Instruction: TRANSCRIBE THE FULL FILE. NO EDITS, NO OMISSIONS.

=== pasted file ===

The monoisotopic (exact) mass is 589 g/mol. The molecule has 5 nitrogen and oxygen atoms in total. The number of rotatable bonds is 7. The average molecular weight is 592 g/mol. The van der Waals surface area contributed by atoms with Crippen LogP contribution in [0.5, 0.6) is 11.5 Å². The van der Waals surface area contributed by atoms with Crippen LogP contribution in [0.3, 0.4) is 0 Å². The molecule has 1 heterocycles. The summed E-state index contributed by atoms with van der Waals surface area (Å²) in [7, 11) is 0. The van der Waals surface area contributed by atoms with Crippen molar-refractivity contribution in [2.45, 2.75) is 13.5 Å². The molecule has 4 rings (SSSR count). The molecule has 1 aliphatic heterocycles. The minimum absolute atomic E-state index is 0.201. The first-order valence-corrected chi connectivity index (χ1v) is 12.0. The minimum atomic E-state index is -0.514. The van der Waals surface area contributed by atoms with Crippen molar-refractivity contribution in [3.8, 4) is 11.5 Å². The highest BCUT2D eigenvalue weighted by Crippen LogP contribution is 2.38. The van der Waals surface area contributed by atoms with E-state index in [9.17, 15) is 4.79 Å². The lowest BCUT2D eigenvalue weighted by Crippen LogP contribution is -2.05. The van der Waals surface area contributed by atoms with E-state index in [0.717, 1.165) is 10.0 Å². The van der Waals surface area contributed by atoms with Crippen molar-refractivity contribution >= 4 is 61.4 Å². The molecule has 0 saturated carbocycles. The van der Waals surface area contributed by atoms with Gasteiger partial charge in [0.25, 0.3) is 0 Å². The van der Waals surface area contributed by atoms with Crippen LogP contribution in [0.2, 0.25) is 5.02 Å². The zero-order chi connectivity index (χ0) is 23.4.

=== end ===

The monoisotopic (exact) mass is 589 g/mol. The molecule has 5 nitrogen and oxygen atoms in total. The number of rotatable bonds is 7. The average molecular weight is 592 g/mol. The van der Waals surface area contributed by atoms with Crippen LogP contribution in [0.5, 0.6) is 11.5 Å². The van der Waals surface area contributed by atoms with Crippen LogP contribution in [0.3, 0.4) is 0 Å². The molecule has 1 heterocycles. The summed E-state index contributed by atoms with van der Waals surface area (Å²) in [7, 11) is 0. The van der Waals surface area contributed by atoms with Crippen molar-refractivity contribution in [2.45, 2.75) is 13.5 Å². The molecule has 4 rings (SSSR count). The molecule has 1 aliphatic heterocycles. The minimum absolute atomic E-state index is 0.201. The first-order valence-corrected chi connectivity index (χ1v) is 12.0. The minimum atomic E-state index is -0.514. The van der Waals surface area contributed by atoms with Crippen molar-refractivity contribution in [3.8, 4) is 11.5 Å². The highest BCUT2D eigenvalue weighted by Crippen LogP contribution is 2.38. The van der Waals surface area contributed by atoms with E-state index in [9.17, 15) is 4.79 Å². The lowest BCUT2D eigenvalue weighted by Crippen LogP contribution is -2.05. The van der Waals surface area contributed by atoms with E-state index in [0.717, 1.165) is 10.0 Å². The van der Waals surface area contributed by atoms with Crippen molar-refractivity contribution >= 4 is 61.4 Å². The molecule has 0 saturated carbocycles. The van der Waals surface area contributed by atoms with Gasteiger partial charge in [0.25, 0.3) is 0 Å². The van der Waals surface area contributed by atoms with Crippen LogP contribution in [0.2, 0.25) is 5.02 Å². The zero-order chi connectivity index (χ0) is 23.4.